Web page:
Welcome to the Club

REVIEW: Kick Axe – Welcome to the Club (1985, 2016 remaster) – Kick Axe series Part Five

Part Five of a series on classic KICK AXE!

BONUS: Check out Superdeke’s concert review from this tour by clicking here!

KICK AXE – Welcome to the Club (1985, 2016 Rock Candy collector’s edition)

Kick Axe may have had a slight identity issue.

They certainly didn’t benefit at all when two of their songs (“Hunger” and “Nothing’s Gonna Stand In Our Way”) were released under another name on The Transformers soundtrack.  Nobody knew that “Spectre General” was in fact Kick Axe.  Unicron may have been defeated, and Rodimus named as the next Prime, but Kick Axe didn’t gather any of the spoils.  There’s also the issue of their critical second album.  Vices was clearly a metal album and the band had an obviously heavy image, complete with toothy mascot.  When the second album saw its release, the mascot was gone and the lead video was a ballad!

The twist in the tale is that Welcome to the Club is considered by many fans to be Kick Axe’s best album; and they may be right.

The record label Pasha was trying to steer Kick Axe in a lighter direction.  Producer Spencer Proffer couldn’t be there, so staffer Randy Bishop was sent to Toronto to write and record the next album with the band.  They did this at the legendary Metalworks, and then the album was sent to Proffer in California to mix.  You’d expect this kind of operation to be detrimental to the music.  You’d be wrong.

The songs are tighter than those on Vices.  Yes, opener “Welcome to the Club” lacks the full-fisted punch of “Heavy Metal Shuffle”, but they are traded in for a dusky, cleaner vibe.  This is an older, wiser band and the lyrics reflect that.  “If you’ve had your share of heartache…welcome to the club.”  The drums are still thunder on tape, and George Criston could bellow like few others, so the “softening” of Kick Axe was actually quite minor.

“Feels Good – Don’t Stop” lets the bass lead the way, for a bangin’ chorus that any band would have given their nuts to write.  Another flawess chorus is found on the powerful “Comin’ After You”, which may in fact be the perfect 1985 hard rock song.  Softer verses build up to the kick of the first chorus, with backing keyboards providing unobtrusive texture.  “Make Your Move” is another expertly written rock song, something like Bon Jovi circa 7800° Fahrenheit.  Did Sambora spend time studying this album?  Then a dramatic “Never Let Go” has a creeping, dark vibe that makes one wonder just what Black Sabbath would have sounded like with George Criston on lead vocals.  When Ian Gillan left to join Deep Purple, Criston was one of the singers that Tony Iommi was very interested in.  This song is a glimpse into what that might have sounded like.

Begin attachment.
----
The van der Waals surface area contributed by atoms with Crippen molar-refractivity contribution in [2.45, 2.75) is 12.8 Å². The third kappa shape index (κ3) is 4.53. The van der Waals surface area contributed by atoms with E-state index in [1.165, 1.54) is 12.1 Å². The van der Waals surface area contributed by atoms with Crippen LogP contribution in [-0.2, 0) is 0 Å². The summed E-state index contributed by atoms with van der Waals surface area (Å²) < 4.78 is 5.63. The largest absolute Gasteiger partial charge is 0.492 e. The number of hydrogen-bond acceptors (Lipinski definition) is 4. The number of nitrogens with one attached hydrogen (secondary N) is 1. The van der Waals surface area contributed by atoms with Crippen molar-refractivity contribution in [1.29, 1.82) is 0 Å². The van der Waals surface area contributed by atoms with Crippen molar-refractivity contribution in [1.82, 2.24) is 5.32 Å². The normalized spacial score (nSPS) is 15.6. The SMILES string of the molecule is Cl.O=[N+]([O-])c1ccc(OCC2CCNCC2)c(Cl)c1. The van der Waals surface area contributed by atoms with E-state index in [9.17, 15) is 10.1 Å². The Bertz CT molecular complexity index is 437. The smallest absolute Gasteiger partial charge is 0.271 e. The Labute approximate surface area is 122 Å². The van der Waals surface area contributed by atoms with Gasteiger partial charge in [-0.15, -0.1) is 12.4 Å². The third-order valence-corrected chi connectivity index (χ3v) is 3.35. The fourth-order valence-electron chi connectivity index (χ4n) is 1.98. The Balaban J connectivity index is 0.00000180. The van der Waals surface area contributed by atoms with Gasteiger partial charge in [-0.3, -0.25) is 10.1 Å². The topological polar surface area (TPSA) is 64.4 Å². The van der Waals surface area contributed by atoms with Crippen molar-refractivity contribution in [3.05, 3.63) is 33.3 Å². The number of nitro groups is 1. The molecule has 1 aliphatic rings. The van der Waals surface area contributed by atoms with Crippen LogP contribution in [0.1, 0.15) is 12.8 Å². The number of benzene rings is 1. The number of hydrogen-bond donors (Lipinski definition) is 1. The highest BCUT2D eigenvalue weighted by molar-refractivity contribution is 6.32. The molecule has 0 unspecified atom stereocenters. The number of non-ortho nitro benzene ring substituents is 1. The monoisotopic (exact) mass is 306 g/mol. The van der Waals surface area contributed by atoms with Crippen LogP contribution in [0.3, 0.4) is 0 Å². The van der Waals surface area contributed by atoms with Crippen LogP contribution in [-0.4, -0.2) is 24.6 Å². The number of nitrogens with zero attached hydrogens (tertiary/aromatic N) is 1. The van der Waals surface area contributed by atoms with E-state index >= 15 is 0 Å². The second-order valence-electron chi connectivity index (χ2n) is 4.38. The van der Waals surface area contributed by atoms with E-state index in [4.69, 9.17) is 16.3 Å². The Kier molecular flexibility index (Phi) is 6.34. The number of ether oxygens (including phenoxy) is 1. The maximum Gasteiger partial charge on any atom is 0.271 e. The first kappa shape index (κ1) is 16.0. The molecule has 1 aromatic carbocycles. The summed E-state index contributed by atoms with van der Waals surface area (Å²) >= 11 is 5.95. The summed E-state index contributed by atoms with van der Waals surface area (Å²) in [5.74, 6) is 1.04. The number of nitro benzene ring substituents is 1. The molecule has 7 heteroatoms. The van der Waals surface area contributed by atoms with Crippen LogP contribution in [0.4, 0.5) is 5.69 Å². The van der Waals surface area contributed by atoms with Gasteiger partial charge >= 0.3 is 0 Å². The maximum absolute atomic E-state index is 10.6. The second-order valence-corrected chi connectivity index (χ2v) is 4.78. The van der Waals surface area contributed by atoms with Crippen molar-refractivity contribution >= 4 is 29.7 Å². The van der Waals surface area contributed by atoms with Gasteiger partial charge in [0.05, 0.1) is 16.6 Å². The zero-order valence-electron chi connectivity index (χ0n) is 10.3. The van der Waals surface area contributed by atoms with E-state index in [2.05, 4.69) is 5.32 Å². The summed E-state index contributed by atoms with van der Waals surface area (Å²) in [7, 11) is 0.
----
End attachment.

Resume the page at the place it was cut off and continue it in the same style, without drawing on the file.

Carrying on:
The side two kick-off, “Hellraisers” is a cold steel classic.  A signature guitar lick and a chorus plumbed straight from the most melodic depths of hell is all it takes.  Well, the solo cooks pretty hot too.  “Hellraisers” is most likely the best tune on Welcome to the Club, which goes a long way to making it the best Kick Axe song, period.  By the next track, “Can’t Take It With You”, Kick Axe discovered a time machine and somehow came up with a cool wah-wah riff right out the 2000s.  There is no way we’ll ever know for sure, but it’s not out of the question that this riff was lifted by time travel from John Norum of Europe during the sessions for Start From the Dark.

Anyone who felt Welcome to the Club underdelivered in terms of heavy metal probably thought “Too Loud…Too Old” was the best song.  Heavy groove and speed co-mingle, and the result is one of the heaviest hard rock tracks in the history of the genre.  “Feel the Power” dials it back in terms of heavy, but is no slouch of a track, not with all those Brian Gillstrom drumquakes.  Guitarists Larry Gillstrom and Ray Harvey had a knack for harmony guitar solos, as heard on “Feel the Power”.  Not to mention the capable backing vocals by the entire band, rounded out by Victor Langen on bass.

The oddball ballad goes last, and it really is a surprising one.  Continuing a tradition that would follow through on all their albums, Kick Axe did a cover.  This time it’s the Beatles’ “With A Little Help From My Friends”, but via the Joe Cocker arrangement.  The good news:  George Criston was more than capable of handling the difficult song without sounding like an asshole.  Not an easy task!  He is accompanied by Canadian stars like Alfie Zappacosta, Lee Aaron, Rik Emmett, and Andy Curran which gives the song some authenticity and serious star power.  Lee Aaron in particularly kicks the song right in the nuts when she steps up to the microphone.

It was this track that was chosen as the lead video, and immediately confused all the kids sitting at home watching MuchMusic.  This was the “On the Road to Rock” band, clearly, but they didn’t sound like that anymore.  The music video almost looked like a charity single, with everybody singing together in the studio.  We didn’t know what to make of it, and the clever but tame Hugh Syme cover artwork really didn’t speak like Vices did.

It is always a shame when a great album by a deserving band gets ignored.  Thanks to Rock Candy and their awesome CD reissues, it’s not too late to get into the Club.

5/5 stars

REVIEW: Kick Axe as “Spectre General” – The Transformers soundtrack (1986) – Kick Axe series Part Four

KICK AXE as SPECTRE GENERAL – “Hunger” and “Nothing’s Gonna Stand In Our Way”
from Transformers: The Movie original motion picture soundtrack (1986 BMG)

Although the recordings were not released until 1986, it makes sense to talk about “Hunger” and “Nothing’s Gonna Stand In Our Way” now, in terms of storytelling.  After the Vices album was completed in 1984, Kick Axe were tasked to contribute to another project.  And it wasn’t a movie soundtrack.

Producer Spencer Proffer was scheduled to go into the studio with Black Sabbath — a Black Sabbath still fronted by Ian Gillan, though not for long.  Proffer felt that Sabbath needed fresh ideas and recruited Kick Axe to write some.  Though details are murky, we do know that Gillan left Black Sabbath abruptly to record Perfect Strangers with Deep Purple.  Kick Axe frontman George Criston was one of the singers that Tony Iommi was interested in as his replacement.  Whatever happened, no recordings of Sabbath with Criston have surfaced, but we do have the songs Kick Axe wrote for the sessions.